Check out how I managed my race day simulation training by clicking on the video below:
If you are not sure how to manage your intra workout nutrition you can check out my blog post on some rules of thumb when it comes to race day nutrition planning.
High Intensity Adaptation
This is not for everyone, because not everybody’s bodies respond to this type of intensity stimulus the same way, but the more time you can spend at race pace intensity the more your body adapts to it and won’t be thrown off balance on race day. Its this whole idea of getting yourself outside of your comfort zone is where you grow, the Finding Comfort in the Uncomfortable. Again you then have to adapt to this effort, it does not mean that you can do it back to back to back (unless you are in Enduro of Super League Triathlon, which is really fricken cool by the way), and then next time you will find that your body will respond quicker to the race pace effort the next time. They say that nothing should be new on race day that also goes for the paces you run, if you have never spent any time at full race pace effort your body won’t know what it is doing and panic a lot quicker than if you let it adapt and grow through the race pace.
When we just train on a daily basis, putting our bodies through training stresses, sometimes it does not require the same type of recovery efforts. For example, an easy recovery run or a day that only has a strength training segment is not going to require the same type of recovery and because of this often we can get really sloppy with our recovery. A full on race simulation puts your body through the same types of stresses as a race and in order for you to bounce back and be able to tackle the next day of training, or even get back and ready for the next week of training we have to nail our recovery practices. It is a chance for you to see how you need to fuel and re-hydrate post workout and then what type of other recovery activities such as compression, baths, massage, feet up, etc that works best for you. Now this does not mean that you should shirk your recovery practices during the rest of your training because it is still super important but it does give you a chance to dial it in a little bit more.
Not everyone excels with race simulations, and they do have to be programmed specifically and strategically depending on who you are as athlete, and where you are in your training. Here are times that race simulations may not work well:
🎖If you are still in the base building phase: most likely you have had enough training stress, build up, recovery, and/or volume or intensity to really have a strong race simulation and you could risk injury or over reaching too soon.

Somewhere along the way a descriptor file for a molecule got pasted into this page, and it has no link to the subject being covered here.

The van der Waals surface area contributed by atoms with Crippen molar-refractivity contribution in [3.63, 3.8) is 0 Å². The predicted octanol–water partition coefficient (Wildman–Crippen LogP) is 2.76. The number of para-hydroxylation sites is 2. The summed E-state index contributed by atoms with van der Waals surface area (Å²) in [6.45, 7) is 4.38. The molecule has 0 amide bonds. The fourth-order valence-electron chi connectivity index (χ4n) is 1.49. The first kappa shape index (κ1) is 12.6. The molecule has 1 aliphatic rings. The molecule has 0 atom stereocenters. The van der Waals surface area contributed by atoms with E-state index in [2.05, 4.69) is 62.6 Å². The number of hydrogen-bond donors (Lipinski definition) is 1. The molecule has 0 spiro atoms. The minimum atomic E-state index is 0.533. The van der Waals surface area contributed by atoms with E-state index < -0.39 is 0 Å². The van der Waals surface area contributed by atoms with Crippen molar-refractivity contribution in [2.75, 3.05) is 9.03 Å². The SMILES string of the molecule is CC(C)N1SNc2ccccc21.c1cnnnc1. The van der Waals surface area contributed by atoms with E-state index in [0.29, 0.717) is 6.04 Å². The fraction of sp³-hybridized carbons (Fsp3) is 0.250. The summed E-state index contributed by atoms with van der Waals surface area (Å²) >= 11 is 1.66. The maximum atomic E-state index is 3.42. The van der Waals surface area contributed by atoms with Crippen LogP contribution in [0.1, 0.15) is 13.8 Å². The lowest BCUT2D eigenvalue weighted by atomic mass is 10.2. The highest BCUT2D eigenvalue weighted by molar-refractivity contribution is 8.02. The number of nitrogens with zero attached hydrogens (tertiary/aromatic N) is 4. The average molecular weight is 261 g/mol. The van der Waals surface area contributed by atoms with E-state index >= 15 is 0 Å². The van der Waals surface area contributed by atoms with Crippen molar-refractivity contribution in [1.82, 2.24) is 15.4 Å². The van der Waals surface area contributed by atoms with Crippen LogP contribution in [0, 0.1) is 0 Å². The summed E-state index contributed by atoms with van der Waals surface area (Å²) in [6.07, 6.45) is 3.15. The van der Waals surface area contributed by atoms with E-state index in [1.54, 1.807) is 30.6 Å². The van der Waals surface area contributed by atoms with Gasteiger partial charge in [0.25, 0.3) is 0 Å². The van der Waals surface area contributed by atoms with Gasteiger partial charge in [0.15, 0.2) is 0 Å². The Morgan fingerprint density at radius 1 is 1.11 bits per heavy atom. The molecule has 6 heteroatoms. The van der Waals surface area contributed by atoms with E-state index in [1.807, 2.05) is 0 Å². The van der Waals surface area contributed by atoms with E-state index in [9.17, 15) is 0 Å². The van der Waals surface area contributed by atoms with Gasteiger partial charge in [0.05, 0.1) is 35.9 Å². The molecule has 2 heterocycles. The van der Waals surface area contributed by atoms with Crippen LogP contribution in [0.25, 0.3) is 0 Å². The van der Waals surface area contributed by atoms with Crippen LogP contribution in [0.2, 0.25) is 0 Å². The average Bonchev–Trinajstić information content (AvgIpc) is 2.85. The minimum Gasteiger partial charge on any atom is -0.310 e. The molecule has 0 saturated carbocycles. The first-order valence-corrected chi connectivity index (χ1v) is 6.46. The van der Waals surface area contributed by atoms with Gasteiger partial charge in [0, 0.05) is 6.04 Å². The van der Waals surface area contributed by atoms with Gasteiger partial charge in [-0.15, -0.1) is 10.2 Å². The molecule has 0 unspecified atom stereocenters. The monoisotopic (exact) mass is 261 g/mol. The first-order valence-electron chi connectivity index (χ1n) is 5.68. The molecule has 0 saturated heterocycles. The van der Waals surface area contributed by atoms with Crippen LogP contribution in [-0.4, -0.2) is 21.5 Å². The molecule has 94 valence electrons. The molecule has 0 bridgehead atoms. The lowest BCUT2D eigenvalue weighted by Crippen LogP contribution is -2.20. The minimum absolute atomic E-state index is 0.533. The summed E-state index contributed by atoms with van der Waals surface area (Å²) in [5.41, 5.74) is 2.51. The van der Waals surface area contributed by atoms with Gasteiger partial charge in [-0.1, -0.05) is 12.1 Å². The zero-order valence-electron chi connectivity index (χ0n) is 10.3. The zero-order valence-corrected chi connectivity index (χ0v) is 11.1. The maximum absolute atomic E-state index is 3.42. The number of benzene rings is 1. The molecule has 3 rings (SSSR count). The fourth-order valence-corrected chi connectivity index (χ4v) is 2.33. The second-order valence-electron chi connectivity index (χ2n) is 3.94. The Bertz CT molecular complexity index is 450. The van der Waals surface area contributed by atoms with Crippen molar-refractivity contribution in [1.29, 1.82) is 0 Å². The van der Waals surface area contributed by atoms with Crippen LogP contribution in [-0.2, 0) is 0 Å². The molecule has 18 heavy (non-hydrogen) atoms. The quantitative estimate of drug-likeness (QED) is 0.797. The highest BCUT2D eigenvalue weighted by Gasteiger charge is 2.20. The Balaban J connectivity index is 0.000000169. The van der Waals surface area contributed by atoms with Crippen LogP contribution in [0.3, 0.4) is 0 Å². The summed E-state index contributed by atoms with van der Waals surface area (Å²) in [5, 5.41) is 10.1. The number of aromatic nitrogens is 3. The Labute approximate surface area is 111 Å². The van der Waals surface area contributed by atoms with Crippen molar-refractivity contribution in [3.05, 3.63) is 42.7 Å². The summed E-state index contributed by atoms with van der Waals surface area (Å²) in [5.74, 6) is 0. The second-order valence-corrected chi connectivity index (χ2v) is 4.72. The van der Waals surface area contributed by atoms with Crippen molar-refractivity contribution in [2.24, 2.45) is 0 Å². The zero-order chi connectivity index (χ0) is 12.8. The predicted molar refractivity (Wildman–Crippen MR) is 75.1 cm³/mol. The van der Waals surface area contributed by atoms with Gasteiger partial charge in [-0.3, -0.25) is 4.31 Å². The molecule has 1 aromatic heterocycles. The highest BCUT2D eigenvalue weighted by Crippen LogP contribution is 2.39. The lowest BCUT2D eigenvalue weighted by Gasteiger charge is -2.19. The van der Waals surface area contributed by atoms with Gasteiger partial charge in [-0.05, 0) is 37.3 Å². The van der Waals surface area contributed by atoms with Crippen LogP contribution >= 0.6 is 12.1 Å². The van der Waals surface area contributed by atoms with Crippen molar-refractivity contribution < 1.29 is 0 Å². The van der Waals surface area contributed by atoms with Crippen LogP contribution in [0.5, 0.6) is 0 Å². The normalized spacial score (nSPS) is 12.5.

🎖If you are someone who just really does not do well without structure: this is where a coach comes in as they can learn this about you and make a decision if you are someone who can internally motivate themselves to succeed during something like this. If you really really struggle with situations like this then it could be mentally and emotionally defeating and that would not help you.
🎖If you do A LOT of them: race simulations are brutal, as they are very intense and very hard. While that is the purpose of them, to be intense and brutal so that your body can adapt to that kind of stress and intensity it can also really break you down and if you do too many of them you will overreach, maybe even peak too early.
🎖If you are brand new to the sport: while I believe that race simulations are important for beginners too because you need to learn how to manage all the pieces of a race and it is better to practice it in training then have no clue what you are getting into; really intense race simulations on beginners can be overwhelming and cause too much mental and physical stress. If you are brand new to the sport you are better off using your training days with specific practices like nutrition and transition so as not over stimulate both the mind and body.
So, if you have a race simulation lined up think about how you are going to tackle it. Plan it in your head as if it is a race so that you can get the most out of it. Then have some fun with it, race simulations can be a lot of fun if you prepare and are ready to mentally tackle them. Lastly, if your race simulation does not go well don’t worry about it! Sit down and write down what it is that went wrong and back track to how it is that you ended up in that position, it is a really great time to learn a little bit more about your body, your mindset, and where you are physically in your journey then the next time, or even for your race, you will be more prepared. Learning just a little bit more about yourself is all a part of the journey and that is all we are doing during this, learning more about who we are and what makes us tick!!